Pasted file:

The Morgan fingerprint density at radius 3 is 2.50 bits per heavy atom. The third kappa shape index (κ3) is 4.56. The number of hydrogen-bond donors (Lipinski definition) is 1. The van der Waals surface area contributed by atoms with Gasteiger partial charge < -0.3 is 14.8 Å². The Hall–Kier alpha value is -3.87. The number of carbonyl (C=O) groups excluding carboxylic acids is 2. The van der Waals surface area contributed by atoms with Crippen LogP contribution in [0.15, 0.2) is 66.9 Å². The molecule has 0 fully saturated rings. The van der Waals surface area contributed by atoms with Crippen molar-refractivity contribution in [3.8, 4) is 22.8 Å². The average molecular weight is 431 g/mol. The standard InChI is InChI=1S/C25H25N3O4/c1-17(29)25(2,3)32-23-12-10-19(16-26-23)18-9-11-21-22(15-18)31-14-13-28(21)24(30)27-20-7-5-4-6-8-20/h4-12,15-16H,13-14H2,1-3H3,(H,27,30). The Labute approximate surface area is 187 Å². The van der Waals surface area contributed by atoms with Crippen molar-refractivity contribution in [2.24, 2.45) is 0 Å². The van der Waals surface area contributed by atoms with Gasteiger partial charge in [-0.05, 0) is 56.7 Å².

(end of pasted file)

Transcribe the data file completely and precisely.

The Morgan fingerprint density at radius 3 is 2.50 bits per heavy atom. The third kappa shape index (κ3) is 4.56. The number of hydrogen-bond donors (Lipinski definition) is 1. The van der Waals surface area contributed by atoms with Gasteiger partial charge < -0.3 is 14.8 Å². The Hall–Kier alpha value is -3.87. The number of carbonyl (C=O) groups excluding carboxylic acids is 2. The van der Waals surface area contributed by atoms with Crippen LogP contribution in [0.15, 0.2) is 66.9 Å². The molecule has 0 fully saturated rings. The van der Waals surface area contributed by atoms with Crippen molar-refractivity contribution in [3.8, 4) is 22.8 Å². The average molecular weight is 431 g/mol. The standard InChI is InChI=1S/C25H25N3O4/c1-17(29)25(2,3)32-23-12-10-19(16-26-23)18-9-11-21-22(15-18)31-14-13-28(21)24(30)27-20-7-5-4-6-8-20/h4-12,15-16H,13-14H2,1-3H3,(H,27,30). The Labute approximate surface area is 187 Å². The van der Waals surface area contributed by atoms with Crippen molar-refractivity contribution in [2.24, 2.45) is 0 Å². The van der Waals surface area contributed by atoms with Gasteiger partial charge in [-0.05, 0) is 56.7 Å².